August 17: Counting the world’s population may seem a bit like counting the stars in the sky, but not if you know how to go about it the right way. And there are as many ways to do it as there are countries, the United Nations recently discovered at a four-day seminar attended by number-happy statisticians from 55 countries. The idea was to see how countries are using technology to make the census-taking exercises more manageable and accurate.
The software technology leader of South East Asia, Singapore, carries out its census the cool way. It puts questionnaires on the Internet. For its census in 2000, Brazil used palm top computers and mobile phones to get data from the remotest parts of the Amazon. India for its 2001 census, used the television medium to spread the message of the census and its importance.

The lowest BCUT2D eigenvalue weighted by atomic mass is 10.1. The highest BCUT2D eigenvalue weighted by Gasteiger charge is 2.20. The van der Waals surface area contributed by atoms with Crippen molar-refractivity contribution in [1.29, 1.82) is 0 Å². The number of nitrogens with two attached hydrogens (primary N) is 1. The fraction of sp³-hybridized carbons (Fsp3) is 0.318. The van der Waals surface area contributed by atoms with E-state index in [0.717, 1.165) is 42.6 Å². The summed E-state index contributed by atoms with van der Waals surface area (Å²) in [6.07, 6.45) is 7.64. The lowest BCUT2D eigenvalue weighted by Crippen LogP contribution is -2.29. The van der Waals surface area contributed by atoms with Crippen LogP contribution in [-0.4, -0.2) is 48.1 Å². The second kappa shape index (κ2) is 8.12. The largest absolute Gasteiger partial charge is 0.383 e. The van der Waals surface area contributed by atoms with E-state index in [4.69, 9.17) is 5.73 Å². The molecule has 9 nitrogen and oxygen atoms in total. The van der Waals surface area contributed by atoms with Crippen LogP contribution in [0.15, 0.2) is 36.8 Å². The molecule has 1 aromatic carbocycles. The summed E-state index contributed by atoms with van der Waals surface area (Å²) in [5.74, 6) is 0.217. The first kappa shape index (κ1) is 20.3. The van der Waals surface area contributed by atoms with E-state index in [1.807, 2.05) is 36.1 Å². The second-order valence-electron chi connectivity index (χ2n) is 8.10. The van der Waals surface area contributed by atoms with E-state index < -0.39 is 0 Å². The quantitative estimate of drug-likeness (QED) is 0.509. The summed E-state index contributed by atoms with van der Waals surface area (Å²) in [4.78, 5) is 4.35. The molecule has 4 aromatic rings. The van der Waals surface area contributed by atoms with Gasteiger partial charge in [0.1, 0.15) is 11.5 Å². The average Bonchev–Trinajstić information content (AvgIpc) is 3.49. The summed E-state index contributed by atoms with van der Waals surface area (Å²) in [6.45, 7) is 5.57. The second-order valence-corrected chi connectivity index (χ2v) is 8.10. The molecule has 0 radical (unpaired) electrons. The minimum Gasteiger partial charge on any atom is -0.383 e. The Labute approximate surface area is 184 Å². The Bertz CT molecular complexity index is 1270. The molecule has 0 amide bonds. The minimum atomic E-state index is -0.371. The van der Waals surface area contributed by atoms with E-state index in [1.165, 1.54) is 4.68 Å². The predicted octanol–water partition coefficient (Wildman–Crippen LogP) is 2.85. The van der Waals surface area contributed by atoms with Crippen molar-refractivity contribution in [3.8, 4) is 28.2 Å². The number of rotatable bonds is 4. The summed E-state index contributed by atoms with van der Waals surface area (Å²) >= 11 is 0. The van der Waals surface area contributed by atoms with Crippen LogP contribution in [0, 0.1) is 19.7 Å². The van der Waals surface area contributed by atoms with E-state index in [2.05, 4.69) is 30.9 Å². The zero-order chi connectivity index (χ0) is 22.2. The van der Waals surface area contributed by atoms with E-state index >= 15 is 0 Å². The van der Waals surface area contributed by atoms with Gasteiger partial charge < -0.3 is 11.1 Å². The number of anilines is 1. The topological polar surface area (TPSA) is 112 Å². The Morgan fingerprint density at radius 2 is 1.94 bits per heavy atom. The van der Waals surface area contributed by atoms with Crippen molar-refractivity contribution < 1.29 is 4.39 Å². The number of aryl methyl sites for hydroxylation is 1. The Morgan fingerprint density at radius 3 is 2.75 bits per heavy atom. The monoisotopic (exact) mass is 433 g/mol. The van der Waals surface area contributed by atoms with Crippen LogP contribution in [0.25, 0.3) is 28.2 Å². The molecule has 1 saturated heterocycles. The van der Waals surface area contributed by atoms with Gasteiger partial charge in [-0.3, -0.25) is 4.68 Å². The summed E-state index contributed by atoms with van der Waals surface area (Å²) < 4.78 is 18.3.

Turkey, on the other hand, has simpler methods to ensure that everyone is counted: the army sets up roadblocks all over the country! And in the former Soviet republic of Kyrgyzstan, people coming forward to be counted get a lottery ticket, with the winner getting an apartment for free, as the prize…
In 1995, the UN started a mammoth 10-year exercise, to analyse the census systems of various countries and see how they could be made more efficient, so that even if technologies change, the basic efficiency of the census method remained.
One of the interesting facts that came to light at the seminar was that while people in developing countries are more willing to get themselves counted, citizens of developed countries, such as the USA, do not take kindly to “government-sponsored visits”.